The tent caterpillar favors wild cherry, apple and crabapple trees.
The eastern tent caterpillar is a pest native to the United States whose presence was first recorded in the mid-1600's. It is found in eastern and central United States and has been seen as far west as the Rocky Mountains. Other tree species it feeds on include:
What does the tent caterpillar look like?
The adult stage is a reddish brown moth that deposits its eggs in summer. When the eggs hatch the following spring, serious damage begins as the caterpillars' voracious feeding can defoliate the host tree.
The fully grown caterpillar is black with a white stripe down the back with several bright blue spots along each side.
What will happen to my tree infested by tent caterpillars?
Though all tree varieties can be affected by the tent caterpillar, it is not considered a serious threat except when attacking black cherry trees. On all trees, the larvae spin a silken webbing as they move. They radiate out from a branch fork creating the so-called tent. When populations are large, trees can become unsightly with webbing, and most of the foliage may be devoured by the caterpillars.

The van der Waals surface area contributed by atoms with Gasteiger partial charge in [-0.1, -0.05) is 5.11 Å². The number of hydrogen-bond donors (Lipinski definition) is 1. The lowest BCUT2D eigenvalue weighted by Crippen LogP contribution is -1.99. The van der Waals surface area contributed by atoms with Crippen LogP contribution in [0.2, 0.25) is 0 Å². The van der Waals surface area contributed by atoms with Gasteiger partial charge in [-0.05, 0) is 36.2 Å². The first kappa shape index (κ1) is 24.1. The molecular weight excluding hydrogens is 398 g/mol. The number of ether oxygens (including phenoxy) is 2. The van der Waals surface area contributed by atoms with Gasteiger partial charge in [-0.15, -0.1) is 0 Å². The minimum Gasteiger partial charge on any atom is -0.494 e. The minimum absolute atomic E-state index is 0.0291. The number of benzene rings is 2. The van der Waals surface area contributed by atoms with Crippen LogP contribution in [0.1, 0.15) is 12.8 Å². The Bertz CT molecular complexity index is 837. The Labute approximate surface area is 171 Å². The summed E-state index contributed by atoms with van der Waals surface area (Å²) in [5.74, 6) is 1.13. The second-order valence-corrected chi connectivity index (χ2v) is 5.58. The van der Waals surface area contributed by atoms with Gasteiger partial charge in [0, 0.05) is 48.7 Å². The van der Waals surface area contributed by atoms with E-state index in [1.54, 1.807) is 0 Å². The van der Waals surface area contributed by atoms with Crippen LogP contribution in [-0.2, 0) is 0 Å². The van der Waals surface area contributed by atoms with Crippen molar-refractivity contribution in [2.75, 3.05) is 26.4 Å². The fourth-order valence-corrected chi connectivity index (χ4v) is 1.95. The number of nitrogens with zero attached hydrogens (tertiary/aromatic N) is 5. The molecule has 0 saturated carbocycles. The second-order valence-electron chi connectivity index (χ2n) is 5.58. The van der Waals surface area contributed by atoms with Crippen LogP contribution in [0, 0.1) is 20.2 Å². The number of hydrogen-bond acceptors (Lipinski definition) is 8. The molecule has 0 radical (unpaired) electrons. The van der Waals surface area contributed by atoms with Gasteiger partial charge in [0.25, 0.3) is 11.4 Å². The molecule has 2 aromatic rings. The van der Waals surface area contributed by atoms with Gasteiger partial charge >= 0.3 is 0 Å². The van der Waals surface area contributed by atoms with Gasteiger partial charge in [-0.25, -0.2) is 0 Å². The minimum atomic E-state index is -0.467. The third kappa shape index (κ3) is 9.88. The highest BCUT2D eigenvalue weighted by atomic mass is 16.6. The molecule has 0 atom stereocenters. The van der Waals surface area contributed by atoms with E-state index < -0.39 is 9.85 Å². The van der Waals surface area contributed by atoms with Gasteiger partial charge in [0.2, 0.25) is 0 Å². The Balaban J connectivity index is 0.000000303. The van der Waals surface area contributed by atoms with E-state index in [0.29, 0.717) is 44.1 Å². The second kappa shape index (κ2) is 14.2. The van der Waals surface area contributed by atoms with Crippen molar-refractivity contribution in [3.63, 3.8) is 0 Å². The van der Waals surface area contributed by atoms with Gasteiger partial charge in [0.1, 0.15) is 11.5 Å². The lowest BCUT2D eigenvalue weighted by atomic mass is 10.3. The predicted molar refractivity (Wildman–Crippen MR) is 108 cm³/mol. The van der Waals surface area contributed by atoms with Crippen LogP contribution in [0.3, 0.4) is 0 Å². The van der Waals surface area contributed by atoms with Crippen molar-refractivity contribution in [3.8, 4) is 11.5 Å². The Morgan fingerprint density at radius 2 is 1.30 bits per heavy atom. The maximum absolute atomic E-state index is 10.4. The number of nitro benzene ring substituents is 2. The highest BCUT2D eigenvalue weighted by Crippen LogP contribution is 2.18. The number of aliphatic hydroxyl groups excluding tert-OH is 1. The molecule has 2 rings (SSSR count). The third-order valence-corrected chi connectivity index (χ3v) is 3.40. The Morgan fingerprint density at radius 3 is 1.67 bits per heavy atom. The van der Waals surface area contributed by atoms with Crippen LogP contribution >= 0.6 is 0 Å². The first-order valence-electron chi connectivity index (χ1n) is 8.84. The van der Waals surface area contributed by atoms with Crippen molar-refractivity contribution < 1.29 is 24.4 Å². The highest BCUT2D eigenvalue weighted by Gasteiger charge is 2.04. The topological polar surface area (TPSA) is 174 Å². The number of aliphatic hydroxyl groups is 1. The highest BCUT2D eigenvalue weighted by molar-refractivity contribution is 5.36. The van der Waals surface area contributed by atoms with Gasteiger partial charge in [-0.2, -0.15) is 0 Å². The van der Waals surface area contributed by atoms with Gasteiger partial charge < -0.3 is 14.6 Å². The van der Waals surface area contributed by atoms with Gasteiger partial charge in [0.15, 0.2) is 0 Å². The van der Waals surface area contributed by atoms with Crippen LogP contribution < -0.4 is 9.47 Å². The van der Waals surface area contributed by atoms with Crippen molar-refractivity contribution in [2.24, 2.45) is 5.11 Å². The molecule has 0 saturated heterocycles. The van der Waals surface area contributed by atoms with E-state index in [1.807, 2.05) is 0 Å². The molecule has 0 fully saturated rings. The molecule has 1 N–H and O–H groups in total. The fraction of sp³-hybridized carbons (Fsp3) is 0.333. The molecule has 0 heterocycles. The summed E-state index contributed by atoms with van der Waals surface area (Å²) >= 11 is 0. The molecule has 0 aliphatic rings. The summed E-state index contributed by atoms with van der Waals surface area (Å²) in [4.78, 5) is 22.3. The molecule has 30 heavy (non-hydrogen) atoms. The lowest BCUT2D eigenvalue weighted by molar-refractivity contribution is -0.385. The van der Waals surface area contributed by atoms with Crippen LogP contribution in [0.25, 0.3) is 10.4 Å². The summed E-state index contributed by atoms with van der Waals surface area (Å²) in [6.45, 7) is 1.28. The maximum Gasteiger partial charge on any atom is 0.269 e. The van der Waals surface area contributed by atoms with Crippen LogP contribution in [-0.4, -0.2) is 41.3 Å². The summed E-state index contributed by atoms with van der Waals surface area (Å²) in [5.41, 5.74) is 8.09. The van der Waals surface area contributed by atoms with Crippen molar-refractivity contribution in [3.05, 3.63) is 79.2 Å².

Management and treatment options
Damage on smaller trees can be reduced by removing the egg masses during winter. Remove larvae by clipping and destroying the tents when they are still small and inside the tent. A bacterium or chemical application can also be used to control the larvae.
Worried the eastern tent caterpillar is infesting your trees? Find your local arborist to request a consultation for an inspection.